BackgroundMultiple risk behavior plays an important role in the social etiology of youth injury, yet the consistency of this observation has not been examined multinationally.ObjectiveTo examine reports from young people in 12 countries, by country, age group, sex, and injury type, to quantify the strength and consistency of this association.SettingWorld Health Organization collaborative cross-national survey of health behavior in school-aged children.ParticipantsA multinational representative sample of 49 461 students aged 11, 13, and 15 years.Main Exposure MeasuresAdditive score consisting of counts of self-reported health risk behaviors: smoking, drinking, nonuse of seat belts, bullying, excess time with friends, alienation at school and from parents, truancy, and an unusually poor diet.Main Outcome MeasureSelf-report of a medically treated injury.ResultsStrong gradients in risk for injury were observed according to the numbers of risk behaviors reported. Overall, youth reporting the largest number (≥5 health risk behaviors) experienced injury rates that were 2.46 times higher (95% confidence interval, 2.27-2.67) than those reporting no risk behaviors (adjusted odds ratios for 0 to ≥5 reported behaviors: 1.00, 1.22, 1.48, 1.73, 1.98, and 2.46, respectively; P<.001 for trend). Similar gradients in risk for injury were observed among youth in all 12 countries and within all demographic subgroups. Risk gradients were especially pronounced for nonsports, fighting-related, and severe injuries.ConclusionsGradients in risk for youth injury increased in association with numbers of risk behaviors reported in every country examined. This cross-cultural finding indicates that the issue of multiple risk behavior, as assessed via an additive score, merits attention as an etiological construct. This concept may be useful in future injury control research and prevention efforts conducted among populations of young people.INJURY IS the leading cause of death in young people.Nonfatal injuries occur at least 1000 times more often than fatal injuries,and their impact, in terms of disability and the costs of treatment, rehabilitation, and lost productivity, is substantial.The etiology of youth injury involves a complex interplay between behavioral and environmental factors. Patterns of injury vary according to demographic factors, including age, sex, residence, and socioeconomic status,all of which are difficult to modify. Consequently, behavioral explanations of the etiology of injury are of interest and may offer hope for prevention strategies.Risk-taking behavior can be viewed as a vehicle by which adolescents begin to make the transition to adulthood. Biologically based theories attribute risk-taking behavior to genetic predispositions and hormonal and psychosocial changes mediated through pubertal timing.Psychological theories suggest that sensation seeking, reflecting a need for varied, novel, and complex experiences, encourages an active willingness to take physical and social risks.These perceptions and behaviors do not usually occur in isolation,and are often associated with peer group activities.Relationships between adolescent injuries and individual risk behaviors, such as drinking,drug use,and different types of sexual behavior, have been examined.Some research has examined the association between smoking and injury-related fatalitiesand between aggressive sporting behavior and injuries.Engaging in one form of risk behavior may indicate an increased likelihood to engage in others.Increases in adolescent risk-taking behavior have been reported in international trend analyses.These increases, together with the association between different types of risk behaviors, have been referred to as "risk behavior epidemics,""risk syndromes," or "multiple risk activities."Various approaches to the assessment of risk-taking behaviors in youth have been proposed, and additive risk scores are one such approach. Notable proponents of additive scores include Jessor,who used a social-psychological framework (Problem Behavior Theory) to model proneness to problem behaviors that were consolidated into an additive scale. Othershave criticized the use of additive scales and, instead, have created behavioral constructs that are multidimensional. Still othershave cautioned that predictive factors are specific to individual behaviors and that the health consequences of risk behaviors are best modeled individually. For youth injury, it is, therefore, unknown how behavioral risk factors should be optimally measured and considered in etiological models. If an additive scale is used, it is also not understood whether the numbers of risk behaviors engaged in are more important than the nature of the individual risks themselves.Consistent with the theoretical approach of Jessor,a recent analysis of young Canadiansshowed that the likelihood of youth injury increased in accordance with the number of risk behaviors reported. This supported the use of an additive risk model, but whether this is a universal phenomenon is unclear. The present analysis built on Jessor's theories and this Canadian study by examining associations between risk behaviors and youth injury in 12 countries. Health Behavior in School-aged Children(HBSC), a World Health Organization cross-national study,provided the opportunity to explore these associations.Focused objectives of this international analysis were to examine (1) the strengths and consistencies of associations between individual health risk behaviors and the occurrence of injury between countries and (2) whether risks for youth injury increased in accordance with the number of risk behaviors identified in an additive scale. This was done to provide data that might affirm or refute the importance of the multiple risk concept for studies of youth injury. It also explored whether use of the additive risk score was helpful when applied to a large international sample of young people and an etiological study of youth injury.PARTICIPANTS AND METHODSThe 1998 HBSC is a study of nationally representative samples of adolescents in 29 countries. In each country, a cluster sample design was used, with the school class being the basic cluster. Schools and classes within schools were selected to be representative by age level and regional geography. Three age groups of young people were sampled. Age group levels were "designed to represent the onset of adolescence—age 11; the challenge of physical and emotional changes—age 13; and the middle years when very important life and career decisions are beginning to be made—age 15."(p9) Recommended sample sizes for each country were 1536 students per age group. Sample sizes ensured a 95% confidence interval of ±3% for prevalence estimates, with a design effect of no more than 1.44 in any country.All national samples, with the exception of Israel, were selected to be self-weighting.Full descriptions of the questionnaire items assessed during 1998 and their development appear elsewhere.The overall goal of the HBSC study is to "gain insights into and to increase our understanding of health behaviors, lifestyles and context in young people."(p1) This occurs in part by identifying characteristics of youth that influence their health and well-being. Major categories of variables addressed in the survey include the following: demographics, general health and well-being, family and peer relationships, school environments, exercise and leisure-time activities, diet, substance use, and sexual behavior.INJURYReports describing medically treated injuries were collected in 12 of the 29 countries only: Belgium (Flemish sample), Canada, England, Estonia, Hungary, Israel, Lithuania, Poland, Republic of Ireland, Sweden, Switzerland, and the United States. Injury questions were derived from the 1988 child health supplement to the US National Health Interview Surveyand a previous version of the HBSC.Injured youth were defined as those providing a response of 1 or more times to the question: "During the past 12 months, how many times were you injured and had to be treated by a doctor or nurse?" Students then described their single most serious injury, if any. Supplementary questions asked about the nature of the injury (medical sequelae), injury type (eg, sports or fighting related), treatment(s) administered, and number of days lost from school or other normal activities. Using a modified approach to the classification of severity,severe injuries were operationally defined as those leading to 1 or more of the following: (1) 1 or more days missed from school or usual activities, (2) hospitalization overnight, (3) the use of casts or stitches, and/or (4) a surgical operation (these descriptors were only collected in 8 of the 12 countries).MULTIPLE RISK BEHAVIOR SCOREA list of health risk behaviors common to adolescents, as suggested by the literature, was compiled from the available questions in the HBSC. The following close-ended items were used (responses in parentheses were interpreted as the presence of the risk factor): smoking,"How often do you smoke tobacco at present?" (currently smoking from once a week to daily); drinking,"Have you ever had so much alcohol that you were really drunk?" (≥1 time); seat belts,"How often do you use a seat belt when you sit in a car?" (never, rarely, or sometimes); bullying,"How often have you taken part in bullying other students in school this term?" (more than once or twice); excess time with friends,"How many evenings per week do you usually spend out with your friends?" (5-7 evenings); alienation at home,"How easy is it for you to talk to your father/mother about things that really bother you?" (difficult or very difficult for all parents in the home); alienation at school,"I feel I belong at this school." (disagree or strongly disagree); truancy,"How many days did you skip classes or school this term?" (≥2 days); and an unusually poor diet,"How often do you eat or drink cola/sweets/potato chips or crisps?" (at least once a day for all 3).Some of the preceding factors were selected as risk behaviors that could directly lead to injury. Others were selected as more generic indicators of a risk-taking lifestyle. Although there were several additional risk behaviors that optimally could have been included in the score (illicit drug use, nonuse of bicycle helmets, and unprotected sex), these were not assessed by most participating HBSC study countries. The 9 available risks were combined into an unweighted multiple risk behavior frequency score. Because of their low relative frequency, scores from 5 to 9 were collapsed subsequently into a single category, leaving 6 levels (0 to ≥5 behaviors).COVARIATESFactors selected as potential confounders were age (in years), sex, socioeconomic status (5 categorical responses to the following: "How well-off do you think your family is?"), country of origin, and, because sports injuries are common among youth, hours of sports activity or exercise per week outside of normal school hours (0 to >7). This list was based on previous analysesand exploratory analyses for colinearity within the international HBSC data set.STATISTICAL ANALYSESAnalyses were initially conducted within individual countries for comparative purposes. Correlation analyses were used to examine the strengths of associations between individual risk factors contained in the multiple risk behavior score. Internal consistency analyses were performed by country, using Kuder-Richardson formula 20 (range, 0-1.0; with a score of >0.6 viewed, conservatively, as acceptable) and computer software (Statistical Product and Service Solutions; SPSS Inc, Chicago, Ill). This was done to explore the reliability of the multiple risk behavior score and the individual high-risk behaviors used to construct the score.The etiological analysis was conducted in 2 stages. First, unconditional logistic regression (the conventional form for unmatched data analyses) was used to examine each high-risk behavior (individually) as a potential risk factor for injury. Second, the same analytical technique was used to examine the strength of associations between the additive risk score and the occurrence of youth injury. For the individual risk behavior and additive score analyses, crude and adjusted odds ratios (ORs) and associated 95% confidence intervals were calculated for each level of exposure compared with baseline (the referent level: multiple risk behavior score of 0).Because consistent findings were obtained from the 12 countries, a combined logistic regression analysis was then performed using the overall sample. This involved calculation of adjusted ORs for each level of the multiple risk behavior score relative to baseline, controlling for the 5 covariates identified a priori, including country of origin. Stratified analyses were then performed to examine the consistency of the risk estimates by sex and age group. Restricted analyses were conducted to examine variations in risks for severe, nonsevere, sports, nonsports, and fighting-related injury.All data management was performed using computer software (Excel 97; Microsoft, Redmond, Wash). The statistical analyses were conducted using computer software (Statistical Product and Service Solutions).RESULTSA total of 50 691 youth in the 12 countries responded to the injury questions, and 49 461 completed records were considered in the final analysis. There were variations between countries in the types and numbers of health risk behaviors reported and the prevalence of medically treated and severe injuries (Table 1). Strong variations were observed between countries for the following behaviors: excess drinking, nonuse of seat belts, bullying, excess time spent with friends, an unhealthy diet, and truancy. There was considerably less variation between countries in the numbers of health risk behaviors reported by youth.Table 1. Frequency Distribution of Respondents Reporting the Presence of Selected Health Risk Behaviors and InjuriesVariable% of Respondents Within Countries*MedianMinimumMaximumHealth risk behaviorTypeSmoking181220Excess drinking261845Nonuse of seat belts†261149Perpetrator of bullying14434Excess time spent with friends16528AlienationAt home201123At school161129Unhealthy diet11438Truancy‡15335No. of behaviors02418501272429220112331371748410≥57410Injury≥1 Medically treated injury392448Severe injury§16928*Percentages are based on the median and range of results for individual countries.†Data not available for Switzerland.‡Definition varies for Switzerland.§Data not available for 4 countries.The internal reliability of the additive scale varied between countries (Kuder-Richardson formula 20 range, 0.50 [Estonia] 0.63 [Sweden]). The inspection of the corrected item-total correlation for the different risk behaviors showed rather modest correlations (ρ<0.50).Adjusted ORs that describe risks for injury associated with individual risk behaviors were all larger than unity (OR>1.0) (Table 2). Risk estimates that were consistently higher were associated with smoking, drinking, and bullying; yet, even these ORs were modest. Within each country, risks for injury increased in accordance with the multiple risk behavior score (Table 3). Because all crude ORs calculated were within the bounds of the associated adjusted confidence intervals, only adjusted ORs are presented in Table 2and Table 3. These results suggest the presence of fairly strong associations between the additive risk score and the occurrence of injury.Table 2. Logistic Regression Analysis Examining Associations Between Individual Health Risk Behaviors and Youth Injury*Health Risk BehaviorBelgium (Flemish Sample) (n = 4361)Canada (n = 6110)England (n = 5288)Estonia (n = 1624)Hungary (n = 3238)Israel (n = 3736)†Lithuania (n = 3965)Poland (n = 4606)Republic of Ireland (n = 3914)Sweden (n = 3329)Switzerland (n = 4707)United States (n = 4583)Smoking1.73 (1.45-2.07)1.74 (1.51-1.99)1.62 (1.39-1.89)1.57 (1.14-2.16)1.43 (1.18-1.74)1.41 (1.16-1.71)1.59 (1.31-1.93)1.51 (1.26-1.82)1.90 (1.61-2.26)2.01 (1.62-2.50)1.60 (1.36-1.88)1.58 (1.35-1.84)Excess drinking1.73 (1.47-2.03)1.88 (1.66-2.12)1.57 (1.38-1.78)1.49 (1.17-1.91)1.61 (1.32-1.95)1.53 (1.28-1.83)1.53 (1.32-1.77)1.40 (1.20-1.64)1.89 (1.61-2.22)2.01 (1.66-2.4)1.88 (1.60-2.21)1.55 (1.35-1.79)Nonuse of seat belts1.05 (0.91-1.21)1.36 (1.16-1.59)1.07 (0.94-1.22)0.95 (0.76-1.20)1.03 (0.87-1.20)1.09 (0.95-1.24)1.14 (0.99-1.32)1.45 (1.24-1.69)1.20 (1.04-1.38)1.45 (1.15-1.82)‡1.07 (0.93-1.24)Perpetrator of bullying1.17 (1.00-1.38)1.69 (1.46-1.96)1.29 (0.95-1.76)1.10 (0.85-1.43)1.38 (1.12-1.69)1.59 (1.32-1.92)1.37 (1.20-1.58)1.53 (1.25-1.87)1.99 (1.50-2.64)2.09 (1.46-3.01)1.31 (1.14-1.50)1.43 (1.21-1.69)Excess time spent with friends1.22 (0.98-1.52)1.29 (1.15-1.46)1.25 (1.11-1.42)1.22 (0.97-1.54)1.25 (0.95-1.65)1.29 (1.09-1.53)1.68 (1.37-2.07)1.41 (1.17-1.69)1.37 1.19-1.59)1.55 (1.27-1.89)1.28 (0.98-1.67)1.11 (0.95-1.29)AlienationAt home1.16 (0.98-1.37)1.10 (0.97-1.25)1.10 (0.93-1.30)1.04 (0.81-1.33)1.22 (0.97-1.54)1.09 (0.91-1.29)1.08 (0.91-1.28)1.19 (0.98-1.44)1.28 (1.09-1.49)1.16 (0.93-1.43)1.05 (0.91-1.22)1.07 (0.93-1.24)At school1.26 (1.08-1.46)1.19 (1.04-1.37)1.35 (1.15-1.59)1.55 (1.13-2.14)1.14 (0.94-1.40)1.13 (0.94-1.36)1.10 (0.93-1.32)1.43 (1.17-1.74)1.28 (1.07-1.52)1.74 (1.38-2.19)1.08 (0.94-1.24)1.30 (1.13-1.49)Unhealthy diet1.30 (1.00-1.70)1.41 (1.17-1.70)1.18 (1.05-1.33)1.38 (0.98-1.95)1.22 (0.98-1.52)1.33 (1.14-1.55)1.24 (0.99-1.55)1.36 (1.15-1.62)1.37 (1.20-1.57)2.47 (1.68-3.61)1.16 (0.92-1.46)1.05 (0.91-1.22)Truancy1.59 (1.07-2.35)1.70 (1.50-1.93)1.34 (1.12-1.61)1.98 (1.46-2.68)1.55 (1.21-2.00)1.03 (0.89-1.20)1.56 (1.36-1.80)1.64 (1.37-1.96)1.83 (1.53-2.20)2.77 (2.20-3.48)1.50 (1.27-1.77)§1.19 (1.03-1.37)*Data are given as adjusted odds ratio (95% confidence interval). The odds ratios were simultaneously adjusted for age, sex, socioeconomic status, and physical activity.†Weighted sample.‡Data not available.§Definition of truancy varies.Table 3. Adjusted Logistic Regression Analysis for Health Behaviors and Youth Injury*No. of Health Risk BehaviorsBelgium (Flemish Sample) (n = 4361)Canada (n = 6110)England (n = 5288)Estonia (n = 1624)Hungary (n = 3238)Israel (n = 3736)†Lithuania (n = 3965)Poland (n = 4606)Republic of Ireland (n = 3914)Sweden (n = 3329)Switzerland (n = 4707)‡United States (n = 4583)0§1.001.001.001.001.001.001.001.001.001.001.001.0011.38 (1.12-1.69)1.35 (1.16-1.56)1.17 (0.99-1.38)1.15 (0.86-1.55)1.14 (0.95-1.36)1.21 (0.98-1.49)1.31 (1.07-1.62)1.34 (1.11-1.63)1.39 (1.12-1.71)1.47 (1.23-1.77)0.92 (0.79-1.06)1.19 (1.00-1.42)21.42 (1.15-1.77)1.58 (1.34-1.85)1.47 (1.23-1.75)1.02 (0.74-1.42)1.38 (1.12-1.71)1.50 (1.21-1.86)1.68 (1.36-2.07)1.68 (1.36-2.08)1.63 (1.31-2.02)1.68 (1.31-2.15)1.42 (1.19-1.69)1.31 (1.09-1.57)31.78 (1.40-2.26)2.04 (1.69-2.46)1.68 (1.38-2.06)1.32 (0.92-1.89)1.42 (1.09-1.85)1.49 (1.18-1.88)2.21 (1.75-2.78)1.92 (1.50-2.46)1.71 (1.35-2.17)2.36 (1.76-3.17)1.70 (1.36-2.12)1.51 (1.23-1.86)41.75 (1.31-2.34)2.18 (1.76-2.71)2.03 (1.61-2.54)1.82 (1.20-2.76)1.80 (1.28-2.53)1.80 (1.36-2.38)2.38 (1.81-3.11)2.21 (1.65-2.96)2.69 (2.04-3.55)3.49 (2.43-5.01)1.62 (1.23-2.14)1.47 (1.16-1.85)≥52.38 (1.76-3.21)2.93 (2.36-3.65)2.14 (1.67-2.76)2.46 (1.54-3.93)1.93 (1.34-2.80)2.07 (1.55-2.77)2.55 (1.92-3.39)2.81 (2.11-3.74)3.84 (2.92-5.04)4.42 (2.95-6.63)2.12 (1.53-2.93)2.10 (1.65-2.68)*Data are given as adjusted odds ratio (95% confidence interval). The odds ratios were simultaneously adjusted for age, sex, socioeconomic status, and physical activity. P<.001 for trend for all countries.†Weighted sample.‡Index based on the results of 8 health risk behaviors.§Reference.A graphical summary of the combined analysis of data from the 12 countries (Figure 1) shows the overall gradient in risk for injury associated with the numbers of risk behaviors reported (P<.001 for trend). The risk gradients were also observed among male and female subjects and within each of the 3 age groups. A stronger risk gradient was observed for severe vs nonsevere injuries, nonsports vs sports injuries, and injuries attributable to fighting (Figure 2).Figure 1.Associations between numbers of health risk behaviors and youth injury: combined 12-country analyses. A, Overall. B, By sex. C, By age. The ORs are simultaneously adjusted for age, sex, socioeconomic status, physical activity, and country. OR indicates odds ratio; CI, confidence interval.Figure 2.Associations between numbers of health risk behaviors and youth injury: analyses restricted to specific injury types. A, By injury severity. Data not available for 4 countries. B, By sports involvement. Data not available for 2 countries. C, Fighting-related injuries. Data not available for 3 countries. The ORs are simultaneously adjusted for age, sex, socioeconomic status, physical activity, and country. OR indicates odds ratio; CI, confidence interval.COMMENTThis international analysis of young people found that the risk for reported injuries increased in direct association with increasing frequency of reported risk behaviors. These gradients were observed in the combined multinational analysis; within young people from every country that collected these data (12 of 12 countries); in the restricted analyses of severe, nonsevere, sports, nonsports, and fighting-related injuries; and within all demographic strata defined by age and sex. The gradients were observed with and without adjustment for potential confounders, including indicators of socioeconomic status. Consistency across countries with different cultures suggests that this is a robust finding for affirming the relationship between risk-taking behavior and injuries.There are several reasons why youth engage in risk behaviors. One reason is that risk-taking behavior represents a means by which independence can be asserted.The extent of this independence seeking is influenced by individual personality and cultural norms that imperil or protect the growing child.Personal behavior is influenced by peers, parents, the school, and the neighborhood in which adolescents reside.Normative behavior may be related to protective concepts of social capital, including social networks, civic responsibility, perceptions of resources, and local identity.The ability to predict health outcomes, such as injury from risk behavior alone, is tempered by these protective factors.Risk behavior may also be of social benefit to the growing adolescent. Experimentation is normal and reflects a willingness on the part of the adolescent to move away from dependence on family to a peer orientation. Problem Behavior Theory and Primary Socialization Theorypostulate that adolescent risk taking largely takes place within peer groups that provide a means of social support. Further understanding is required about the positive impacts of these social networks. The negative impacts of risk-taking lifestyles include elevated long-term risks for cardiovascular disease, cancer, and other debilitating illnesses. Our findings show that risk behaviors also have more immediate consequences in terms of injury, irrespective of the country and related cultural setting. Although associations were stronger for certain types of injury, the general association between numbers of behaviors and risk for injury was consistently positive.Our analysis was unique in that we used a multiple risk behavior score to predict a negative health outcome: injury. While the dimensions and structure of adolescent risk-taking behavior still need to be identified, it may be fruitful to include additional risk behaviors, rather than fewer, in such indexes. Furthermore, behavioral risks may be grouped into categories, such as (a) active risk seeking: consumption of alcohol or tobacco or bullying; (b) passive safety and health risk seeking: lack of seat belt use or adherence to a nutritious diet; and (c) independence seeking and/or nonsupportive environments: alienation from parents or school, truancy, or excess time spent with friends. These groupings of risk behaviors need to be confirmed in other contexts using formal statistical techniques (such as factor analyses). Associations between the multiple risk index and other health outcomes, both positive and negative, require similar confirmation.Our findings provide indirect support for the targeting of multiple forms of risk behavior simultaneously in health interventions. By themselves, individual risk behaviors may be only modestly associated with poor health outcomes because they may be mere markers for the development of a more involved behavioral complex. Our results suggest that, rather than the individual risk behaviors that are engaged in, what seems to be important is the total number of different risk behaviors that are experienced. The latter may be more important in the etiology of injury, especially if they eventually lead to overt risk-taking behaviors, such as physical abuse or impaired driving. A failure to address concurrent forms of risk behavior in interventions may lead to naive preventive strategies.Common forms of bias warrant consideration as explanations for the observed associations. The population-based nature of the samples limited the extent to which selection bias could account for the gradients. The multivariate analysis simultaneously adjusted for the influence of some confounders, although it was limited to those that were measured and the self-reported manner in which they were assessed. It is possible that the results were enhanced because of the simultaneous conscientious overreporting of risk behavior and injuries by some adolescents, a form of recall bias. Yet, the associations were strong and consistent multinationally, despite the fact that countries varied in social and cultural factors that might influence reporting inaccuracies. A further limitation is the focus on only 1 of possible multiple injuries reported by youth in the previous 12 months. This is most likely to bias the ORs and gradients toward unity,meaning that the results presented are conservative.The additive risk score used herein is admittedly at an early stage of development. The score itself and our approach to analysis were developed using conventional epidemiological methods and the rationale espoused by an existing behavioral model.Formal factor analyses were not used during its construction, and the measures of reliability conducted suggest that there is room for improvement. Correlation between types of behavior contained in the score also might not be sufficiently high to fulfill criteria for reliability when compared with the psychometric theory and associated standards. The associations identified using our score were, however, consistent and robust. We would argue that the basic concept (if not the scale) has considerable potential for etiological research.CONCLUSIONSThe associations between risk behavior and injury are intriguing, although it would be premature to suggest that they are causal. The observed associations were strong and statistically significant, followed a gradational pattern of risk, and were consistent with human theory that attests to their plausibility. The fact that the similar associations were found across countries and cultures provides evidence in support of a common etiology to these injuries. Furthermore, the strong and consistent nature of these associations suggests that the additive risk score model of risk behavior, while admittedly at an early stage of development, has promise. Based on these findings, we conclude that the issue of multiple risk behavior, as assessed via an additive score, merits attention as an etiological construct. The latter may be useful in future injury control research and prevention efforts conducted among populations of young people.Committee on Injury Prevention and Control, Institute of MedicineReducing the Burden of Injury: Advancing Prevention and Treatment.Washington, DC: National Academy of Sciences; 1999:41-53.ILescohierSScavo GallagherUnintentional injury.In: DiClemente RJ, Hansen WB, Ponton LE, eds. Handbook of Adolescent Health Risk Behavior. New York, NY: Plenum Publishing Corp; 1996:225-258.FPRivaraDCGrossmanPCummingsInjury prevention: first two parts.N Engl J Med.1997;337:543-548.RWBlumCMcNeelyJNonnemakerVulnerability, risk and protection.In: Fischhoff B, Nightingale EO, Iannotta JG, eds. Adolescent Risk and Vulnerability. Washington, DC: National Academy Press; 2001:50-72.VIgraCEIrwinTheories of adolescent risk-taking behavior.In: DiClemente RJ, Hansen WB, Ponton LE, eds. Handbook of Adolescent Health Risk Behavior. New York, NY: Plenum Publishing Corp; 1996:35-53.MZuckermanBeyond the Optimal Level of Arousal.Hillsdale, NJ: Lawrence A Erlbraum Associates; 1979.NDWeinsteinWhy it won't happen to me: perceptions of risk factors and susceptibility.Health Psychol.1984;3:431-457.HLConnopAJCKingWFBoyceYouth Smoking and the Role of the Peer Group.Toronto: Ontario Tobacco Research Unit; 1999. Working Paper Series 47.SSussmanCWDentLAMcAdamsAWStacyDBurtonBRFlayGroup self-identification and adolescent cigarette smoking: a 1-year prospective study.J Abnorm Psychol.1994;103:576-580.NLGalambosLCTilton-WeaverMultiple-risk behavior in adolescents and young adults.Health Rep.1998;10:9-20.CJCherpitelAlcohol, injury, and risk-taking behavior: data from a national sample.Alcohol Clin Exp Res.1993;17:762-766.CJCherpitelSubstance use, injury and risk-taking in the general population.Alcohol Clin Exp Res.1999;23:121-126.ASpiritoDARasileLAVinnickEJelahianMEArriganRelationship between substance use and self-reported injuries among adolescents.J Adolesc Health.1997;21:221-224.SCKalichmanJRJohnsonVAdairDRompaKMulthaufJAKellySexual sensation seeking: scale development and predicting AIDS-risk behavior among homosexually active men.J Pers Assess.1994;62:385-397.MWindleCMiller-TutzauerAntecedents and correlates of alcohol, cocaine, and alcohol-cocaine abuse in early adulthood.J Drug Educ.1991;21:133-148.BNLeistikowMJShipleyMight stopping smoking reduce injury death risks? a meta-analysis of randomized, controlled trials.Prev Med.1999;28:255-259.PWBaumert JrJMHendersonNJThompsonHealth risk behaviors of adolescent participants in organized sports.J Adolesc Health.1998;22:460-465.DRPatelEFLucksteadSport participation, risk taking, and health risk behaviors.Adolesc Med.2000;11:141-155.JGDryfoosAdolescents at Risk.London, England: Oxford University Press Inc; 1990.JGDryfoosAdolescents at risk: a summation of work in the field—programs and policies.J Adolesc Health.1991;12:630-637.CEIrwin JrSGMillsteinBiopsychosocial correlates of risk-taking behaviors during adolescence: can the physician intervene?J Adolesc Health Care.1986;7(suppl):82S-96S.SNGabhainnYFrançoisSubstance use.In: Currie C, Hurrelmann K, Settertobulte W, Smith R, Todd J, eds. Health and Health Behavior Among Young People. Copenhagen, Denmark: World Health Organization Regional Office for Europe; 2000:97-114. WHO Policy Series 1: Health Policy for Children and Adolescents.BHibellBAnderssonSAhströmThe ESPAD Report: Alcohol and Other Drugs Among Students in 30 European Countries.Stockholm: Swedish Council for Information on Alcohol and Other Drugs, Pompidou Group at the Council of Europe; 2000.RJDiClementeWBHansenLEPontonHandbook of Adolescent Health Risk Behavior.New York, NY: Plenum Publishing Corp; 1996.MHennessyAdolescent syndromes of risk for HIV infection.Eval Rev.1994;18:312-341.RJessorRisk behavior in adolescence: a psychological framework for understanding and action.J Adolesc Health.1991;12:597-605.KEnquistEEdmundsonGParcelStructure of health risk behavior among high school students.J Consult Clin Psychol.1996;64:764-775.DOsgoodLJohnstonPMO'MalleyJGBachmanThe generality of deviance in late adolescence: an eight year longitudinal study of a cohort of elementary school students.Am Sociol Rev.2000;53:81-93.WPickettMJGarnerWFBoyceMAKingGradients in risk for youth injury associated with multiple-risk behaviors: a study of 11,329 Canadian adolescents.Soc Sci Med.In press.CECurrieHealth Behavior in School-aged Children: Research Protocol for the 1997-98 Survey.Edinburgh, Scotland: World Health Organization Coordinating Center for the Study of Health Behavior in School-aged Children; 1998.AJCKingWFBoyceMAKingTrends in the Health of Canadian Youth.Ottawa, Ontario: Health Canada; 1999.PCScheidtYHarelACTrumbleDHJonesMDOverpeckPEBijurThe epidemiology of nonfatal injuries among US children and youth.Am J Public Health.1995;85:932-938.AKingBWoldCTSmithYHarelThe Health of Youth: A Cross-National Survey.Copenhagen, Denmark: World Health Organization, Regional Publications; 1996. European Series 69.MDOverpeckJBKotchThe effect of US children's access to care on medical attention for injuries.Am J Public Health.1995;85:402-404.AJFlisherCFZiervogelDOChaltonPHLegerBARobertsonRisk-taking behavior of Cape Peninsula high-school students, part III: cigarette smoking.S Afr Med J.1993;83:477-479.GBSlapSChaudhuriDFVortersRisk factors for injury during adolescence.J Adolesc Health.1991;12:263-268.LKannCWWarrenWAHarrisYouth risk behavior surveillance: United States, 1995.J Sch Health.1996;66:365-377.JBrooks-GunnJAGraberPuberty as a biological and social event: implications for research on pharmacology.J Adolesc Health.1994;15:663-671.LTennMEDewisAn evaluation of Canadian peer-driven injury prevention programme for high-risk adolescents.J Adv Nurs.1996;23:329-337.KKChristoffelMDonovanJSchoferKWillsJVLavignefor the Kids'n'Cars TeamPsychosocial factors in childhood pedestrian injury: a matched case-control study.Pediatrics.1996;97:33-42.PEBijurSStewart-BrownNButlerChild behavior and accidental injury in 11,966 preschool children.AJDC.1986;140:487-492.CPritchardACottonMCoxTruancy and illegal drug use, and knowledge of HIV infection in 932 14-16-year-old adolescents.J Adolesc.1992;15:1-17.JAGraberJBrooks-GunnModels of development: understanding risk in adolescence.Suicide Life Threat Behav.1995;25:18-25.SGMillsteinACPetersenEONightingalePromotion of Health Behavior in Adolescence.New York, NY: Oxford University Press Inc; 1993.IKawachiBPKennedyKLochnerDProthrow-StithSocial capital, income inequality, and mortality.Am J Public Health.1997;87:1491-1498.RJessorRisk behavior in adolescence: a psychosocial framework for understanding and action.In: Rogers DE, Ginzberg E, eds. Adolescents at Risk: Medical and Social Perspectives. Boulder, Colo: Westview Press; 1992:19-34.EROettingJFDonnermeyerPrimary socialization theory: the etiology of drug use and deviance, I.Subst Use Misuse.1998;33:995-1026.Accepted for publication March 29, 2002.This study was supported in part by the Canadian Population Health Initiative, a program of the Canadian Institute for Health Information, Ottawa, Ontario. (The Canadian Population Health Initiative supports research advancing knowledge on the determinants of the health of the Canadian population and develops policy options to improve population health and reduce health inequalities. The Canadian Institute for Health Information is a national not-for-profit organization responsible for developing and maintaining Canada's comprehensive health information system.) Dr Pickett is a Career Scientist funded by the Ontario Ministry of Health and Long-term Care.The HBSC is a European Region of the World Health Organization collaborative study. The international coordinator of the 1997-1998 study was Candace Currie, University of Edinburgh, Edinburgh, Scotland; and the data bank manager was Bente Wold, University of Bergen, Bergen, Norway. This publication on the 1997-1998 HBSC reports on data from the following countries (principal investigators at that time are given in parentheses): Belgium (Flemish sample) (Lea Maes and Els Van de Mieroop), Canada (Alan King and William F. Boyce), England (Mary Hickman), Estonia (Mai Maser), Hungary (Anna Aszmann), Israel (Yossi Harel), Lithuania (Apolinaras Zaborskis), Poland (Barbara Woynarowska), Republic of Ireland (Saoirse Nic Gabhainn), Sweden (Ulla Markland), Switzerland (Beatrice Janin Jacquat and Yves Francois), and United States (Peter C. Scheidt and Mary Overpeck).What This Study AddsIncreases in adolescent risk-taking behavior have been reported internationally. The immediate health consequences associated with these behaviors are poorly understood, although there is some suggestion that they lead to elevated risks for injury. Whether this is a universal phenomenon is unclear.The present study examined associations between adolescent risk-taking behavior and risks for injury among 49 461 youth in 12 countries. Strong gradients in injury risk were observed in association with the number of risk-taking behaviors reported. This was true in all 12 countries and for all demographic subgroups and injury types examined. Based on these findings, we conclude that the issue of multiple risk behavior, as assessed via an additive score, merits attention as an etiological construct.Corresponding author and reprints: William Pickett, PhD, Department of Community Health and Epidemiology, Queen's University, c/o Emergency Medicine Research, Angada 3, Kingston General Hospital, 76 Stuart St, Kingston, Ontario, Canada K7L 2V7 (e-mail: PickettW@post.queensu.ca).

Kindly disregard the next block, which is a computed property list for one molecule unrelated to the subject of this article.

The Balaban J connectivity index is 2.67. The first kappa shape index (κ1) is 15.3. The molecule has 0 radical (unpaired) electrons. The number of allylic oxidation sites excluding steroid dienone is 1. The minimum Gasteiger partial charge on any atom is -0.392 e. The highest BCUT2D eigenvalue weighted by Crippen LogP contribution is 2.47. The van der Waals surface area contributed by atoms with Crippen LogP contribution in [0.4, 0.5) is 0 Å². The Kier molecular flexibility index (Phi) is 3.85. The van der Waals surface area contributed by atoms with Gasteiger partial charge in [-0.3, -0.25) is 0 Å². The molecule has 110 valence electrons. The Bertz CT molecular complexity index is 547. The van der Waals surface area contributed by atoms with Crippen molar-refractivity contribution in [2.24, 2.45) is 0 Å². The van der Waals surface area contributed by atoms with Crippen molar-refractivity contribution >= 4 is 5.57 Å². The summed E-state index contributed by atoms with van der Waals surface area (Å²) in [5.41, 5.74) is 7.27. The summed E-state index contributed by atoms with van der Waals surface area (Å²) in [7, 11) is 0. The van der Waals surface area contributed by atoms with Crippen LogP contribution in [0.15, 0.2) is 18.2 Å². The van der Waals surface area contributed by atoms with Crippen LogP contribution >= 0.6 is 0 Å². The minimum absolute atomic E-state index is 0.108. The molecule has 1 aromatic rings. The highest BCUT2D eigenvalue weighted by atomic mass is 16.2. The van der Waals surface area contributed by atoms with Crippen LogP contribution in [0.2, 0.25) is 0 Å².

JAMA Pediatrics – American Medical Association
Published: Aug 1, 2002